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I have a multidimensional points which may have keys of the following 3 types INT(4) i.e. Short , or INT(8) or varchar(512).

For this reason I can't use normal Hilbert curve transformation. I found a very good resource to calculate compact hilbert indices. Here is the link.

http://web.cs.dal.ca/~chamilto/hilbert/index.html

I understand the points and motivation in his paper but I am unable to decipher the code. I can't figure out which functions to call to calculate Compact Hilbert Indices and the inverse of it.

share|improve this question
    
So you're asking us how the code works? Why not contact the author? – Bart Feb 13 '12 at 18:28
1  
C++ doesn't have types INT(4), INT(8), or varchar(512). This looks more like Fortran. Are you sure you correctly tagged this question? – Dietmar Kühl Feb 13 '12 at 18:36
    
@DietmarKühl iirc, those are SQL types that easily correspond to int32_t, int64_t, and char[512] or std::string - the library itself appears to be written in C++ so the tagging is probably ok. – kfmfe04 Feb 14 '12 at 0:42
    
I tried to contact author but probably he is busy. I dont want to understand the code. it is a library. i just want to know which functions to call actually.. there is no manual. – Basmah Feb 14 '12 at 13:59
up vote 1 down vote accepted

http://code.google.com/p/uzaygezen/ is an open source Java implementation of the Compact Hilbert Index. Here's an example corresponding to 3 dimensions with 4, 8 and 512 bytes, as specified in the question:

CompactHilbertCurve chc = new CompactHilbertCurve(new int[] {4 * 8, 8 * 8, 512 * 8});
List<Integer> bitsPerDimension = chc.getSpec().getBitsPerDimension();
BitVector[] p = new BitVector[bitsPerDimension.size()];
for (int i = p.length; --i >= 0; ) {
    p[i] = BitVectorFactories.OPTIMAL.apply(bitsPerDimension.get(i));
}
p[0].copyFrom(123);
p[1].copyFrom(32342);
p[2].copyFrom(BitSet.valueOf("test".getBytes("ISO-8859-1")));
BitVector chi = BitVectorFactories.OPTIMAL.apply(chc.getSpec().sumBitsPerDimension());
chc.index(p, 0, chi);
System.out.println(chi);
share|improve this answer

If you download the code and look at the header file, it should be self explanatory (btw, the lib built fine for me on Ubuntu):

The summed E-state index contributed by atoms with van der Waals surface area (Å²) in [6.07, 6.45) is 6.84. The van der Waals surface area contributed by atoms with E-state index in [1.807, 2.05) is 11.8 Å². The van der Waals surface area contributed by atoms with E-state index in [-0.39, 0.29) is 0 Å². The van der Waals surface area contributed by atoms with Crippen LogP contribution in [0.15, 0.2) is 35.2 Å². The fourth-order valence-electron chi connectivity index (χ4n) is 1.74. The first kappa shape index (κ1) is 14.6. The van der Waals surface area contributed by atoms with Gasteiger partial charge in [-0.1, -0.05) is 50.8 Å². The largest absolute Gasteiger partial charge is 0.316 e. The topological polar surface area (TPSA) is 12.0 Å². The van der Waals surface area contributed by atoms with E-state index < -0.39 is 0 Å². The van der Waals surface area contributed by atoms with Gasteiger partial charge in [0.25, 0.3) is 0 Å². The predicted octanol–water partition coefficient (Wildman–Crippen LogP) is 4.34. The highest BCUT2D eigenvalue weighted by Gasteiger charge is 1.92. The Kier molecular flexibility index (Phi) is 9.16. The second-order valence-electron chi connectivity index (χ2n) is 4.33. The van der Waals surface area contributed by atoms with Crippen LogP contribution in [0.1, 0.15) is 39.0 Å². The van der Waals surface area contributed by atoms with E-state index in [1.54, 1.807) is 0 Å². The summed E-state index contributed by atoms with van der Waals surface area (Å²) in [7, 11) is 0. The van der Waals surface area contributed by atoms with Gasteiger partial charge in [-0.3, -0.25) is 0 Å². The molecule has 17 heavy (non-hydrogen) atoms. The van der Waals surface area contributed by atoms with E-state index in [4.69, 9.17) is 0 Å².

// Description of parameters:
//
// FOR REGULAR HILBERT INDICES
//
// CFixBitVec/CBigBitVec *p
// Pointer to array of non-negative coordinate values.
//
// int m
// Precision of all coordinate values (number of bits required to
// represent the largest possible coordinate value).
//
// int n
// Number of dimensions (size of the array *p).
//
// CFixBitVec/CBigBitVec &h
// Hilbert index of maximum precision m*n.
//
// int *ms
// Array of precision values, one per dimension.
//
// FOR COMPACT HILBERT INDICES
//
// CFixBitVec/CBigBitVec &hc
// Compact Hilbert index of maximum precision M.
//
// int M
// Net precision value, corresponding to the size of the compact
// Hilbert code.  If not provided, defaults to zero and will be calculated
// by the function (sum_i { ms[i] }).
//
// int m
// Largest precision value (max_i { ms[i] }).  If not provided, defaults
// to zero and will be calculated by the function,


namespace Hilbert
{
    // fix -> fix
    void coordsToIndex( const CFixBitVec *p, int m, int n, CFixBitVec &h );
    void indexToCoords( CFixBitVec *p, int m, int n, const CFixBitVec &h );
    void coordsToCompactIndex( const CFixBitVec *p, const int *ms, int n,
        CFixBitVec &hc, int M = 0, int m = 0 );
    void compactIndexToCoords( CFixBitVec *p, const int *ms, int n,
        const CFixBitVec &hc, int M = 0, int m = 0 );

    // fix -> big
    void coordsToIndex( const CFixBitVec *p, int m, int n, CBigBitVec &h );
    void indexToCoords( CFixBitVec *p, int m, int n, const CBigBitVec &h );
    void coordsToCompactIndex( const CFixBitVec *p, const int *ms, int n,
        CBigBitVec &hc, int M = 0, int m = 0 );
    void compactIndexToCoords( CFixBitVec *p, const int *ms, int n,
        const CBigBitVec &hc, int M = 0, int m = 0 );

    // big -> big
    void coordsToIndex( const CBigBitVec *p, int m, int n, CBigBitVec &h );
    void indexToCoords( CBigBitVec *p, int m, int n, const CBigBitVec &h );
    void coordsToCompactIndex( const CBigBitVec *p, const int *ms, int n,
        CBigBitVec &hc, int M = 0, int m = 0 );
    void compactIndexToCoords( CBigBitVec *p, const int *ms, int n,
        const CBigBitVec &hc, int M = 0, int m = 0 );
};
share|improve this answer
    
Thanks for kind prompt, if you noticed in the test main code the author creates point of 4 dimensions and it do the transformation just Ok. However, when trying to scale this code up to say 5 dimensions it starts giving garbage answers. Have tried that? – Basmah Feb 14 '12 at 13:58
    
Please read the author's documentation - perhaps there are limitations in his implementation: I have no idea. – kfmfe04 Feb 14 '12 at 16:00
    
There is no author documentation ; thats why we are getting no clue how to use it. – Basmah Feb 15 '12 at 9:18

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